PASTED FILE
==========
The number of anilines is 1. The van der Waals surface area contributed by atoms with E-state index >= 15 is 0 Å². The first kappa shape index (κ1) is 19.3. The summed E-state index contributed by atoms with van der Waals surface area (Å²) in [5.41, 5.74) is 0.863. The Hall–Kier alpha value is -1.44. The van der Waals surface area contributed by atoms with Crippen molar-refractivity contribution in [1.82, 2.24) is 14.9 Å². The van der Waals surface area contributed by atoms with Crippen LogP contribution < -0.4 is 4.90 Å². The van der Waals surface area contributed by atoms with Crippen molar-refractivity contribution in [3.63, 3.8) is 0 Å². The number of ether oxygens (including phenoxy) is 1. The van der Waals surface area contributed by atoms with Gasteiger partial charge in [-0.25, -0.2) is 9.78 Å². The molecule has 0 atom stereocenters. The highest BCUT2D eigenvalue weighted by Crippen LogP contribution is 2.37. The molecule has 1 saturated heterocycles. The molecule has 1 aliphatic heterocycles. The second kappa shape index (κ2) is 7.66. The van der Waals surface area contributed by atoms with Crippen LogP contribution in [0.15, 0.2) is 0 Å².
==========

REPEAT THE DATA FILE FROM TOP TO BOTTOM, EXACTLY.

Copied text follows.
The number of anilines is 1. The van der Waals surface area contributed by atoms with E-state index >= 15 is 0 Å². The first kappa shape index (κ1) is 19.3. The summed E-state index contributed by atoms with van der Waals surface area (Å²) in [5.41, 5.74) is 0.863. The Hall–Kier alpha value is -1.44. The van der Waals surface area contributed by atoms with Crippen molar-refractivity contribution in [1.82, 2.24) is 14.9 Å². The van der Waals surface area contributed by atoms with Crippen LogP contribution < -0.4 is 4.90 Å². The van der Waals surface area contributed by atoms with Crippen molar-refractivity contribution in [3.63, 3.8) is 0 Å². The number of ether oxygens (including phenoxy) is 1. The van der Waals surface area contributed by atoms with Gasteiger partial charge in [-0.25, -0.2) is 9.78 Å². The molecule has 0 atom stereocenters. The highest BCUT2D eigenvalue weighted by Crippen LogP contribution is 2.37. The molecule has 1 saturated heterocycles. The molecule has 1 aliphatic heterocycles. The second kappa shape index (κ2) is 7.66. The van der Waals surface area contributed by atoms with Crippen LogP contribution in [0.15, 0.2) is 0 Å².